The Development of British Overseas Humanitarianism and the Congo Reform Campaign

  title={The Development of British Overseas Humanitarianism and the Congo Reform Campaign},
  author={Dean Pavlakis},
  journal={Journal of Colonialism and Colonial History},
  pages={ - }
  • Dean Pavlakis
  • Published 2010
  • History
  • Journal of Colonialism and Colonial History

Exploring the UK's Doctrine of Humanitarian Intervention

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  • 2021
ABSTRACT UK governments have often claimed that humanitarian intervention – without the consent of the target state and if necessary without express UN Security Council authorization – is legally

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    Comparative Studies in Society and History
  • 2020
Abstract This essay describes a religious freedom controversy that developed between the world wars in the Belgian colony of the Congo, where Protestant missionaries complained that Catholic priests

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When Italy became a fully united country in 1870, Britain was an enthusiastic supporter of the new state. This feeling was reciprocated, with Italy regarding Britain as her most sincere friend in

Transatlantic Dimensions of the Congo Reform Movement, 1904–1908

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  • 2016
The Congo Reform Association (CRA) was part of a transnational humanitarian movement that sought to end Leopold II’s hold on the Congo Free State (CFS). Whilst the CRA’s effective lobbying of the


Abstract This article explores early twentieth-century British political and humanitarian engagement with the Balkans. It focuses on the Balkan Committee, a liberal pressure group that served as the

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A justificatory memorandum from 1906 about the model of native labour employed in the Portuguese colonies — which was designed to respond to the ‘propaganda, lately renewed with insistence’ that was

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Humanitarian images streaming from the ongoing conflict in the eastern Democratic Republic of the Congo (DRC) are not “new”. In fact, contemporary aid and journalistic images strikingly mimic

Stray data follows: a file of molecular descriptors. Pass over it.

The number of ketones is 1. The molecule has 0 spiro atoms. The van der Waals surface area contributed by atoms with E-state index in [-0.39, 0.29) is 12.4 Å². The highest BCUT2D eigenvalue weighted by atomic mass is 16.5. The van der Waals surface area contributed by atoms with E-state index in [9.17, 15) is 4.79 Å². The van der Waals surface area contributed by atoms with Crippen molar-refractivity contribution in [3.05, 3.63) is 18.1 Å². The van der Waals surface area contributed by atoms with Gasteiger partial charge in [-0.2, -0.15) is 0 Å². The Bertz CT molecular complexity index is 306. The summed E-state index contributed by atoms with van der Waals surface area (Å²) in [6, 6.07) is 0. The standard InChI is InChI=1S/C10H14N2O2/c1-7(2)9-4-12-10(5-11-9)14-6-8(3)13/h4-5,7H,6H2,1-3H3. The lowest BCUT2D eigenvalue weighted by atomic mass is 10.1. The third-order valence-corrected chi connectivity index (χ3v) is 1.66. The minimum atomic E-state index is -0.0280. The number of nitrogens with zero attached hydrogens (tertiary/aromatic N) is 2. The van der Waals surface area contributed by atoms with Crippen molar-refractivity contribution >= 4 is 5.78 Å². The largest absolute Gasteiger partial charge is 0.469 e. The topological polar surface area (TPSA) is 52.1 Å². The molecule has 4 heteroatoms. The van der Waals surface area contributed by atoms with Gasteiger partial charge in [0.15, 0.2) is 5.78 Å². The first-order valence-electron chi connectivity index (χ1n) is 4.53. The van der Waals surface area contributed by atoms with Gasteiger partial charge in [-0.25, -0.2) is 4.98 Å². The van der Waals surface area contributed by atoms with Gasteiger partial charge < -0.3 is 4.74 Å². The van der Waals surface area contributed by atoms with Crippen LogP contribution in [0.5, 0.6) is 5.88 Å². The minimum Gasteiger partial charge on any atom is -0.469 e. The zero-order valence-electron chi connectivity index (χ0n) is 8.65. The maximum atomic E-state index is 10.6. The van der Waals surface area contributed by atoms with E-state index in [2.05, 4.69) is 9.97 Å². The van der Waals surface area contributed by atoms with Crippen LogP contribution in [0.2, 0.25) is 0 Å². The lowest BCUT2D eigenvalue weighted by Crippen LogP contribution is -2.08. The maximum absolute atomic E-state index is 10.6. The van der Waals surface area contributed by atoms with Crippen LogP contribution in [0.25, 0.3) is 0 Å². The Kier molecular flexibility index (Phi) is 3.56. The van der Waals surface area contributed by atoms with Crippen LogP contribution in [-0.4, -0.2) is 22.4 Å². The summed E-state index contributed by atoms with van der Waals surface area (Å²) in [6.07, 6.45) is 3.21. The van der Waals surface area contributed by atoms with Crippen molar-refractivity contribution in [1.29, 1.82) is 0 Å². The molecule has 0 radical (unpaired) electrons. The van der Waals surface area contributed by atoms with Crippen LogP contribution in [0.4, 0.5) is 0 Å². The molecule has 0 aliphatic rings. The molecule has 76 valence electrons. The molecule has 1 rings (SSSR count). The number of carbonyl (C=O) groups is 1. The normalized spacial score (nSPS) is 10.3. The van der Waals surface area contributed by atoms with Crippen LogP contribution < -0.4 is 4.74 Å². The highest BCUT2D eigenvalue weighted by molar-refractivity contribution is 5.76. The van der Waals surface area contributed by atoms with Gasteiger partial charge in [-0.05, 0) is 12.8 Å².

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British liberalism and the Balkans, c. 1875-1925

This is a study of the place of the Balkans in British liberal politics from the late-Victorian era to the aftermath of the First World War. It argues that engagement with the region was part of a

Africanist Discourse and Its Transnational Malleability: Conrad's Contemporaries in the Low Countries

That Conrad shared many of his ideas on the Congo Free State with reformer Roger Casement is well-known, while “Outpost of Progress” (1897), Heart of Darkness (1899), and his and Ford Madox Ford's



The truth about the Congo

The end of red rubber: a reassessment

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  • History
    The Journal of African History
  • 1975
The African rubber boom, which lasted from 1890 to 1913, had a significant economic and political impact on many parts of Africa. While the broad outlines of the boom were determined by the world

Roger Casement and the Congo

  • W. Louis
  • Political Science, History
    The Journal of African History
  • 1964
Roger Casement's role as Irish patriot has obscured his role as Congo reformer. Travelling in the interior of the Congo in 1903 as British consul, Casement gathered evidence that enabled the British

The Church and The Movement for Congo Reform

When Christian missionaries returned to the Congo in the nineteenth century, all traces of the promising Portuguese missionary effort of the late fifteenth and early sixteenth centuries had been